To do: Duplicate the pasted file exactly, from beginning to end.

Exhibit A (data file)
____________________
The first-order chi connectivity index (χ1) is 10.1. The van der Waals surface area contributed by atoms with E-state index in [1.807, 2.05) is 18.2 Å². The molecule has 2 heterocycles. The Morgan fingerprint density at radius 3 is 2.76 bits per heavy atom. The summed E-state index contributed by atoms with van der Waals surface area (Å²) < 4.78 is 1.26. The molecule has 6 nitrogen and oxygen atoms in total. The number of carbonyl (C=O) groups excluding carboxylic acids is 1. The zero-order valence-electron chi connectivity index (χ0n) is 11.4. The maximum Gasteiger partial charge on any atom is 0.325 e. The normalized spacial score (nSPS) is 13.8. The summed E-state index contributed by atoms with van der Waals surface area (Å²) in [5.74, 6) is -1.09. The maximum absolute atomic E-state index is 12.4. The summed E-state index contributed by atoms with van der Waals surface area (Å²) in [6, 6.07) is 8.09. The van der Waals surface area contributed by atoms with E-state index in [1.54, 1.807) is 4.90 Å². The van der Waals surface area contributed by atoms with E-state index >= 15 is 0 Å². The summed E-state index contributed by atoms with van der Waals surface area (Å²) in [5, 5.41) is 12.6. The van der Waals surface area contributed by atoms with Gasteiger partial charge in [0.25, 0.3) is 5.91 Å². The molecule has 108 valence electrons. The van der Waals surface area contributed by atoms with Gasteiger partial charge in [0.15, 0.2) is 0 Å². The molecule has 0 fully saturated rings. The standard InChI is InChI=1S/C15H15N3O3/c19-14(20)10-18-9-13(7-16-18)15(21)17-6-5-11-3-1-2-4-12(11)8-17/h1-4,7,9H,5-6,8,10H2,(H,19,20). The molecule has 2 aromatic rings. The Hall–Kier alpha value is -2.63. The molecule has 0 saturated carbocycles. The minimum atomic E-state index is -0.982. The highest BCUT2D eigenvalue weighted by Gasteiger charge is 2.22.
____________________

The first-order chi connectivity index (χ1) is 10.1. The van der Waals surface area contributed by atoms with E-state index in [1.807, 2.05) is 18.2 Å². The molecule has 2 heterocycles. The Morgan fingerprint density at radius 3 is 2.76 bits per heavy atom. The summed E-state index contributed by atoms with van der Waals surface area (Å²) < 4.78 is 1.26. The molecule has 6 nitrogen and oxygen atoms in total. The number of carbonyl (C=O) groups excluding carboxylic acids is 1. The zero-order valence-electron chi connectivity index (χ0n) is 11.4. The maximum Gasteiger partial charge on any atom is 0.325 e. The normalized spacial score (nSPS) is 13.8. The summed E-state index contributed by atoms with van der Waals surface area (Å²) in [5.74, 6) is -1.09. The maximum absolute atomic E-state index is 12.4. The summed E-state index contributed by atoms with van der Waals surface area (Å²) in [6, 6.07) is 8.09. The van der Waals surface area contributed by atoms with E-state index in [1.54, 1.807) is 4.90 Å². The van der Waals surface area contributed by atoms with E-state index >= 15 is 0 Å². The summed E-state index contributed by atoms with van der Waals surface area (Å²) in [5, 5.41) is 12.6. The van der Waals surface area contributed by atoms with Gasteiger partial charge in [0.25, 0.3) is 5.91 Å². The molecule has 108 valence electrons. The van der Waals surface area contributed by atoms with Gasteiger partial charge in [0.15, 0.2) is 0 Å². The molecule has 0 fully saturated rings. The standard InChI is InChI=1S/C15H15N3O3/c19-14(20)10-18-9-13(7-16-18)15(21)17-6-5-11-3-1-2-4-12(11)8-17/h1-4,7,9H,5-6,8,10H2,(H,19,20). The molecule has 2 aromatic rings. The Hall–Kier alpha value is -2.63. The molecule has 0 saturated carbocycles. The minimum atomic E-state index is -0.982. The highest BCUT2D eigenvalue weighted by Gasteiger charge is 2.22.